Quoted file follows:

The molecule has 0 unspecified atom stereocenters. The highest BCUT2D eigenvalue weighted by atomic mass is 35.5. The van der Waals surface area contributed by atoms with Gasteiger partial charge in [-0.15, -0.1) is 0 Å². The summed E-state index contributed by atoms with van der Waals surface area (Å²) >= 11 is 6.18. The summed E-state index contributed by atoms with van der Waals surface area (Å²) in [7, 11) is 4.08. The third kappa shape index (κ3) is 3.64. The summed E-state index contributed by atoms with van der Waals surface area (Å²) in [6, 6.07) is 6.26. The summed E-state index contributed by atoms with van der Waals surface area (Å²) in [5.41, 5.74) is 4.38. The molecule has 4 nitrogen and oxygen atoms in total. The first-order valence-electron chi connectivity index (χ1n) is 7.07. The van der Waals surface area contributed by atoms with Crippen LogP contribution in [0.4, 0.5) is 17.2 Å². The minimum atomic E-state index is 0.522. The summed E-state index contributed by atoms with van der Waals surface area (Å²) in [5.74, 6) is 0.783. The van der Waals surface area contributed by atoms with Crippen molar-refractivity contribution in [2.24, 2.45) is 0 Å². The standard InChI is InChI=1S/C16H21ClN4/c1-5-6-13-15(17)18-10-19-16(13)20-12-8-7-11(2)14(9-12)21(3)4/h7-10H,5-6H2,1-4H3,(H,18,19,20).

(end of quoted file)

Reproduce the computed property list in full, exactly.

The molecule has 0 unspecified atom stereocenters. The highest BCUT2D eigenvalue weighted by atomic mass is 35.5. The van der Waals surface area contributed by atoms with Gasteiger partial charge in [-0.15, -0.1) is 0 Å². The summed E-state index contributed by atoms with van der Waals surface area (Å²) >= 11 is 6.18. The summed E-state index contributed by atoms with van der Waals surface area (Å²) in [7, 11) is 4.08. The third kappa shape index (κ3) is 3.64. The summed E-state index contributed by atoms with van der Waals surface area (Å²) in [6, 6.07) is 6.26. The summed E-state index contributed by atoms with van der Waals surface area (Å²) in [5.41, 5.74) is 4.38. The molecule has 4 nitrogen and oxygen atoms in total. The first-order valence-electron chi connectivity index (χ1n) is 7.07. The van der Waals surface area contributed by atoms with Crippen LogP contribution in [0.4, 0.5) is 17.2 Å². The minimum atomic E-state index is 0.522. The summed E-state index contributed by atoms with van der Waals surface area (Å²) in [5.74, 6) is 0.783. The van der Waals surface area contributed by atoms with Crippen molar-refractivity contribution in [2.24, 2.45) is 0 Å². The standard InChI is InChI=1S/C16H21ClN4/c1-5-6-13-15(17)18-10-19-16(13)20-12-8-7-11(2)14(9-12)21(3)4/h7-10H,5-6H2,1-4H3,(H,18,19,20).